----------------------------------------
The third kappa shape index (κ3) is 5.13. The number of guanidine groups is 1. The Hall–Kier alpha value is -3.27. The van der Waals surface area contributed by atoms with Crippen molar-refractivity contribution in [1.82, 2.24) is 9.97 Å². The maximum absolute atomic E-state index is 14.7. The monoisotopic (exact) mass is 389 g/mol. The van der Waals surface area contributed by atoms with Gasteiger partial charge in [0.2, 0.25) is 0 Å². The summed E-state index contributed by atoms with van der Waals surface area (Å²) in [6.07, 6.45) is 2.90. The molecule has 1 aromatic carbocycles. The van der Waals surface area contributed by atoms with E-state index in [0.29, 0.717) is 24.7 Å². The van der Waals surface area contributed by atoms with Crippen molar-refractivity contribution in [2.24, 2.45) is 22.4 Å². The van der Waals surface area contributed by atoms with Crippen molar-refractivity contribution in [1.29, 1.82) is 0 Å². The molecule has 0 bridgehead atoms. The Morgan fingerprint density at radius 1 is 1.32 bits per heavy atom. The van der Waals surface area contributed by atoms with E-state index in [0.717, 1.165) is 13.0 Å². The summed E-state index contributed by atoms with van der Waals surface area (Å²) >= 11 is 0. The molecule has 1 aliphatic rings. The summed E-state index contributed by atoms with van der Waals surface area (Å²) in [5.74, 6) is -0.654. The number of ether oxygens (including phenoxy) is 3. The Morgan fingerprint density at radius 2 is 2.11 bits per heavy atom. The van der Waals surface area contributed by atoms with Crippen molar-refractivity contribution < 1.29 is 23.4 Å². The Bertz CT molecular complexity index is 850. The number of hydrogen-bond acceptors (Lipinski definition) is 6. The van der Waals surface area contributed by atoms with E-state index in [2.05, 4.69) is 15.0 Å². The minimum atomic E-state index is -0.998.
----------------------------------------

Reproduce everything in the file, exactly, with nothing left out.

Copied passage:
The third kappa shape index (κ3) is 5.13. The number of guanidine groups is 1. The Hall–Kier alpha value is -3.27. The van der Waals surface area contributed by atoms with Crippen molar-refractivity contribution in [1.82, 2.24) is 9.97 Å². The maximum absolute atomic E-state index is 14.7. The monoisotopic (exact) mass is 389 g/mol. The van der Waals surface area contributed by atoms with Gasteiger partial charge in [0.2, 0.25) is 0 Å². The summed E-state index contributed by atoms with van der Waals surface area (Å²) in [6.07, 6.45) is 2.90. The molecule has 1 aromatic carbocycles. The van der Waals surface area contributed by atoms with E-state index in [0.29, 0.717) is 24.7 Å². The van der Waals surface area contributed by atoms with Crippen molar-refractivity contribution in [2.24, 2.45) is 22.4 Å². The van der Waals surface area contributed by atoms with Crippen molar-refractivity contribution in [1.29, 1.82) is 0 Å². The molecule has 0 bridgehead atoms. The Morgan fingerprint density at radius 1 is 1.32 bits per heavy atom. The van der Waals surface area contributed by atoms with E-state index in [0.717, 1.165) is 13.0 Å². The summed E-state index contributed by atoms with van der Waals surface area (Å²) >= 11 is 0. The molecule has 1 aliphatic rings. The summed E-state index contributed by atoms with van der Waals surface area (Å²) in [5.74, 6) is -0.654. The number of ether oxygens (including phenoxy) is 3. The Morgan fingerprint density at radius 2 is 2.11 bits per heavy atom. The van der Waals surface area contributed by atoms with Crippen molar-refractivity contribution < 1.29 is 23.4 Å². The Bertz CT molecular complexity index is 850. The number of hydrogen-bond acceptors (Lipinski definition) is 6. The van der Waals surface area contributed by atoms with E-state index in [2.05, 4.69) is 15.0 Å². The minimum atomic E-state index is -0.998.